Scientists at Wake Forest School of Medicine have recorded real-time changes in dopamine and serotonin levels in the human brain that are involved with perception and decision-making. These same neurochemicals also are critical to movement disorders and psychiatric conditions, including substance abuse and depression.
Their findings are published in the October edition of the journal Neuron.
‘This study provides us a unique window into the human brain that has been inaccessible until now,’ said principal investigator Kenneth Kishida, PhD, assistant professor of physiology and pharmacology and neurosurgery at Wake Forest School of Medicine, part of Wake Forest Baptist Health. ‘Almost everything we have known mechanistically about these neurochemicals was from work done in preclinical animal models, not from direct evidence from humans.’
Having a clearer understanding of how these brain chemicals actually work in people may lead to improved medications or treatments for disorders like Parkinson’s disease, substance use disorder or depression, Kishida said.
In this observational study, the neurotransmitters dopamine and serotonin were tracked in five patients using fast-scan cyclic voltammetry, an electrochemical technique used to measure dopamine and serotonin, adapted for use in patients. Dopamine and serotonin are chemical messengers used by the nervous system to regulate countless functions and processes in the body.
Study participants – two with Parkinson’s and three with essential tremor – were patients at Wake Forest Baptist who were scheduled to receive a deep brain stimulating implant to treat their condition. Working closely with neurosurgeons, Stephen Tatter, MD and Adrian Laxton, MD, Kishida’s team was able to piggyback on the standard surgical mapping process to insert a carbon fibre microelectrode deep into the brain to detect and record serotonin and dopamine released from neurons. The patients with essential tremor were important to the study because, unlike Parkinson’s disease which is caused by loss of dopamine-producing neurons, essential tremor is not believed to be caused by changes in dopamine or serotonin function.
While the patients were awake in the operating room, they performed decision-making tasks similar to playing a simple computer game. As they performed the tasks, measurements of dopamine and serotonin were taken in the striatum, the part of the brain that controls cognition, reward and coordinated movements.
Kishida described the game as a series of dots on a computer screen that moved through a ‘cross-hair’ reference point positioned in the centre of the screen. Patients had to decide which way the dots were moving. Sometimes the dots would move in the same direction and at other times the dots would move more chaotically making the decision harder.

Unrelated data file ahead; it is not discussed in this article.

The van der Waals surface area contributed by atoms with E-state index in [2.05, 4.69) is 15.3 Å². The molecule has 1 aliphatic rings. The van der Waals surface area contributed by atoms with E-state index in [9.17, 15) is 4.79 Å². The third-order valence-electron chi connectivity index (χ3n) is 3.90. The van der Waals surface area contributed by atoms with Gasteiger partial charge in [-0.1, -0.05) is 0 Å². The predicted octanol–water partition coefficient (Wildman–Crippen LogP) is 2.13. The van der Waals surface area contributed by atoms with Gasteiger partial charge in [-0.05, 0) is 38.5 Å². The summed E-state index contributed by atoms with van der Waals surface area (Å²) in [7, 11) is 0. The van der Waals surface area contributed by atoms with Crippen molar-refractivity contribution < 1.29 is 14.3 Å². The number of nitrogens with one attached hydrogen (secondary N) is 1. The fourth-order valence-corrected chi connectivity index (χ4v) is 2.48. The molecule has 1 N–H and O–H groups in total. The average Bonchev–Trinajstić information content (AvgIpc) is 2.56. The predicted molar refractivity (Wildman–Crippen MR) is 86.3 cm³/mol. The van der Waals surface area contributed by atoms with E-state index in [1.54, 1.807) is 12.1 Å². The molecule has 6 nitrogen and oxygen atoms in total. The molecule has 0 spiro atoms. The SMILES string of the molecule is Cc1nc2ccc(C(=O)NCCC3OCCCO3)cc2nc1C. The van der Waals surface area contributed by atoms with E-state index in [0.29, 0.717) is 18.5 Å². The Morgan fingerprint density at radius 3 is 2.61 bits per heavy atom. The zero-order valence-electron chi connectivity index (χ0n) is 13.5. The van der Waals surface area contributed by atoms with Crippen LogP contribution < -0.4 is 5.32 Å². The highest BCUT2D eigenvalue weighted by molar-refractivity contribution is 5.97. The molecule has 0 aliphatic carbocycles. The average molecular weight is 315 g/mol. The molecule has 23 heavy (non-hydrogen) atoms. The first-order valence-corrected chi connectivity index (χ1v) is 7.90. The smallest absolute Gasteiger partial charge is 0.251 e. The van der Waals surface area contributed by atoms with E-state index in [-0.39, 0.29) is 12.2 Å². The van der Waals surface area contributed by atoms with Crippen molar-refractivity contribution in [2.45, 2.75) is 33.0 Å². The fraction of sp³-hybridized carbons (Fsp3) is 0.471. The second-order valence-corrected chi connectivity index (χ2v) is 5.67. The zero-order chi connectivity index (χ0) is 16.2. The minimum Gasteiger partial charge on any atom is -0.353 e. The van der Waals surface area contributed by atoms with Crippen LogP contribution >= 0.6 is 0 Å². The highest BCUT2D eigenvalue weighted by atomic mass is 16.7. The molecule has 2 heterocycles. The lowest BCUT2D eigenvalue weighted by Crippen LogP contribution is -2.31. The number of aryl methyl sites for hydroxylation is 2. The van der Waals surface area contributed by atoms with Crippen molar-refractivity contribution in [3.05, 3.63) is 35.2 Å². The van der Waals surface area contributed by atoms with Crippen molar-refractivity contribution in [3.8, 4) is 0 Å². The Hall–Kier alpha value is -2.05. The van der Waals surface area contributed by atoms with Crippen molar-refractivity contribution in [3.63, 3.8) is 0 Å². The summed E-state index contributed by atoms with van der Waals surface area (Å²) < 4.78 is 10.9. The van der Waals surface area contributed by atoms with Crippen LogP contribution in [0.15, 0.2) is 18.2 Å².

The dots then disappeared and the patient had to choose which way the dots had moved – clockwise or counterclockwise – relative to a fixed point. This experimental design, created by Kishida’s collaborators and co-authors Dan Bang and Stephen Fleming, at University College London, allowed the team to tease apart different aspects of how the human brain decides what it has perceived.
This sequence was repeated 200 to 300 times per patient, varying how the dots moved and thus how difficult it was for the patient to decide what they saw. Occasionally, the patients had to indicate how confident they were in their choices.
The test was designed to track the patient’s ability to perceive the dots’ movement and the patient’s confidence in correctly identifying the direction of that movement as a way to determine how dopamine and serotonin actually behaved. The trials were randomized so that predictability from one test trial to the next would be minimised, Kishida said.
The findings showed that the more uncertain the patient was about the direction of the dots, the higher the serotonin levels became. When their certainty increased, serotonin levels decreased.
The study also revealed that, prior to the act of choosing, dopamine rose in anticipation of the choice and serotonin levels fell, and when both reached a certain level, the person made their choice. It’s as if dopamine acted like a gas pedal and serotonin acted like a brake and only when both systems were committed was the act of choice (a button press) allowed, Kishida said.
‘This study sheds light on the role these neurochemicals play in learning, brain plasticity and how we perceive the environment,’ Kishida said. ‘We now have more detailed insight into how our brains build what we perceive, use those perceptions to make decisions, and interpret the consequences of the choices we make. Dopamine and serotonin appear to be critical in all of these processes.
‘Importantly, studies like this will help us and other scientists develop a better understanding of how drugs or medications like serotonin reuptake inhibitors affect cognition, decision-making, and impact psychiatric conditions like depression.’
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